Common Rehab Treatment Myths

There are many myths about how drug rehabs function and the methods they use to help people with their recovery. Knowledge is your best tool for overcoming drug abuse and achieving sobriety. To be well-informed and make decisions based on fact, you need to dispel some of the common myths associated with drug rehabs. Below is a list of the 5 most popular myths about drug rehabs.

5 Myths about Drug Rehabs

Drug Rehabs Can Cure Addiction

The reality is that recovering from drug abuse is more like going into remission. There is always a chance for relapse but over time this chance will continually decrease. Remember, people recovering from drug abuse can never use substances again because they are more susceptible to developing an addiction than the average person.

You Have to Hit Rock Bottom to Accept Treatment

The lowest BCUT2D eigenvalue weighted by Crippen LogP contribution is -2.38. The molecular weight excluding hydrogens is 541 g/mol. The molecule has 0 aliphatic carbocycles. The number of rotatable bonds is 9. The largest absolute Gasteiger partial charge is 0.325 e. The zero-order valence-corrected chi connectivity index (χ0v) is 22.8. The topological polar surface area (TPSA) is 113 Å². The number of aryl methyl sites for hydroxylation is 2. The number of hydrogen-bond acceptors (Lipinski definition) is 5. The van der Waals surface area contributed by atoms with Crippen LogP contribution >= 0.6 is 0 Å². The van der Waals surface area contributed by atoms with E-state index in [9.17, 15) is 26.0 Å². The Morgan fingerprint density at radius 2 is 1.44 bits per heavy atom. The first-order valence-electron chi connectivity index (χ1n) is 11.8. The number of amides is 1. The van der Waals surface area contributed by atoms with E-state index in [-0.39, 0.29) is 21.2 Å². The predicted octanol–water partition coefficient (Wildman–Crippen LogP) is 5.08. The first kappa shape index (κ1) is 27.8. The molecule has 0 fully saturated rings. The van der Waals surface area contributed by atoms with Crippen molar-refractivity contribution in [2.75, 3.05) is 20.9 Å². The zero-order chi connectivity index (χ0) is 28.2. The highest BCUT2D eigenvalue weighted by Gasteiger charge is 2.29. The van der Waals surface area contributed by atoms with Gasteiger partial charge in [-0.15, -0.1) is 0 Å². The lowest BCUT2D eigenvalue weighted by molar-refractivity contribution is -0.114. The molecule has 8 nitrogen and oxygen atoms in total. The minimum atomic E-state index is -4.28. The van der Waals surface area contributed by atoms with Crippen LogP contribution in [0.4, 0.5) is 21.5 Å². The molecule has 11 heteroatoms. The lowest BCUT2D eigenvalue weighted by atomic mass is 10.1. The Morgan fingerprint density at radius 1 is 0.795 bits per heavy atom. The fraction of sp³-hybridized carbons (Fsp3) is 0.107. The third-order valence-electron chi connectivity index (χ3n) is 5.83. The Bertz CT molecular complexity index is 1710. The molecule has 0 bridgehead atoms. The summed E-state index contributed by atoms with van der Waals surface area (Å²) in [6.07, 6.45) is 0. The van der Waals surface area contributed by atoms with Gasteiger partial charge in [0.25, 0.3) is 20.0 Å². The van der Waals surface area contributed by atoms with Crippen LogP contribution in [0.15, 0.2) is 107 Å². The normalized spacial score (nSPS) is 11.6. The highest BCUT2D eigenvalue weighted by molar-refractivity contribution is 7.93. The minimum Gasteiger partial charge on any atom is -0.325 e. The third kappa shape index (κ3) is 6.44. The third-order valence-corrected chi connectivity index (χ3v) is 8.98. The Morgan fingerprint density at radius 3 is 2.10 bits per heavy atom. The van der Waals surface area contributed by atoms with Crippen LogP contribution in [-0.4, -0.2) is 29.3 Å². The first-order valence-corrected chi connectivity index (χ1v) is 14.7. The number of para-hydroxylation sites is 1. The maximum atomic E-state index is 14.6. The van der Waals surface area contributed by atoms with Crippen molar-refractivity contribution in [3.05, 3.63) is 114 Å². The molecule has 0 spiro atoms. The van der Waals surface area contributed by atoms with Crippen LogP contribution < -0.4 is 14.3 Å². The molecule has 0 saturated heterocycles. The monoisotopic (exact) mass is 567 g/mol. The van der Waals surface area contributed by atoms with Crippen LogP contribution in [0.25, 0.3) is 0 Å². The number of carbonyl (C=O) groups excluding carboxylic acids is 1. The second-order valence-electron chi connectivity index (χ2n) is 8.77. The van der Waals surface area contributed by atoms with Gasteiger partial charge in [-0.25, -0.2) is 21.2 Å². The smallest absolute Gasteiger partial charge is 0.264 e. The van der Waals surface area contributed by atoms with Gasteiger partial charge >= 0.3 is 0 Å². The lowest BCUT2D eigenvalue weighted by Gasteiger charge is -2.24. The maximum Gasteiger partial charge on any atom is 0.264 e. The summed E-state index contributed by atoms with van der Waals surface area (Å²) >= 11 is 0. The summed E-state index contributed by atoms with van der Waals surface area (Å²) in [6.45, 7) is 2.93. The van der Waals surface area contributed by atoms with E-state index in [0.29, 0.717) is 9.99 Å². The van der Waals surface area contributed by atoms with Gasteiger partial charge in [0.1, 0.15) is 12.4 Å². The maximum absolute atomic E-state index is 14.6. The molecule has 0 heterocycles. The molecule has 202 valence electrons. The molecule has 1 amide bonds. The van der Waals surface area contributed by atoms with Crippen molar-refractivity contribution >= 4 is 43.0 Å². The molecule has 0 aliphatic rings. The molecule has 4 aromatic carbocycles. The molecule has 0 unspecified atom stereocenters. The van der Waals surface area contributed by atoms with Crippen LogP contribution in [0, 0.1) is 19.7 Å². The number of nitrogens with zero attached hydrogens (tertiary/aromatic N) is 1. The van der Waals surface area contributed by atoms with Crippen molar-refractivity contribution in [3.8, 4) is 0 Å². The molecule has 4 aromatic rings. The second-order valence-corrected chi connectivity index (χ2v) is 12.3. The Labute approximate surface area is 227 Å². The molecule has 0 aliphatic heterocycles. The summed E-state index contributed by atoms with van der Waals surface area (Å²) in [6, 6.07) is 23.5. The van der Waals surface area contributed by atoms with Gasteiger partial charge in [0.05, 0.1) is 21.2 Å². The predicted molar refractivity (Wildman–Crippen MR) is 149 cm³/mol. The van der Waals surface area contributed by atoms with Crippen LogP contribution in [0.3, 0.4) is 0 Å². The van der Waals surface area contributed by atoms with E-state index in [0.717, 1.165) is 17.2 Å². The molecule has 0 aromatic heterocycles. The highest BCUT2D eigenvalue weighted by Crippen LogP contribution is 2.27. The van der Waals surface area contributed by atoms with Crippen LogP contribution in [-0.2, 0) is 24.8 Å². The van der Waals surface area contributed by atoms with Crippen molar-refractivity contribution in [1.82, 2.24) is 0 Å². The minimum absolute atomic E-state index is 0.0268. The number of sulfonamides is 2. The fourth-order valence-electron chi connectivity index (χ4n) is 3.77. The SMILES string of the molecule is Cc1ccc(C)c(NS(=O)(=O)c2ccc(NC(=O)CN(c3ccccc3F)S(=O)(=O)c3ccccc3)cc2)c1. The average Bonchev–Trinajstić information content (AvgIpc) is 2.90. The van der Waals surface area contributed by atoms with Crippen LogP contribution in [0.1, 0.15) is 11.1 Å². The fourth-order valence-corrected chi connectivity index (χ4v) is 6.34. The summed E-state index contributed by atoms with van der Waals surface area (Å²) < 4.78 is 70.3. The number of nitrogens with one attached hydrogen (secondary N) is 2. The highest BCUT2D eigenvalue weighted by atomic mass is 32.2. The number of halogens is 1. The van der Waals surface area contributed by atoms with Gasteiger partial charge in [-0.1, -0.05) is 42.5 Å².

Anyone who feels they need help can be admitted into drug rehabs. Based on the severity of your addiction you may choose inpatient or outpatient treatment. The fact is the sooner you seek treatment for your problem the faster your recovery will be. People often make the mistake of waiting until they bottom out to accept drug rehabs as a solution.

Detoxing is a Quick Process with Willpower

The truth is the entire process is purely chemical. While willpower helps you to stay on the right path, detoxing will take around the same amount of time for most people. Depending on size, the frequency of drug use, and severity of addiction you’ll just have to stick through the hard times and take the advice of your rehabilitation professional, they are here to see you through it.

Relapsing Makes You Start Completely Over

While relapsing is awful and discouraging, it doesn’t destroy the progress you’ve made. Relapse is actually a common occurrence, but it helps to have a medical professional to help you through this time. That’s why inpatient treatment is a better solution for people that have a severe level of addiction.

Attending Rehab Can Make You Lose Your Job

Actually, the Americans with Disabilities Act and the Family Medical Leave Act can help people who are actively trying to recover from drug addiction request the appropriate time they need to become sober and maintain their sobriety.


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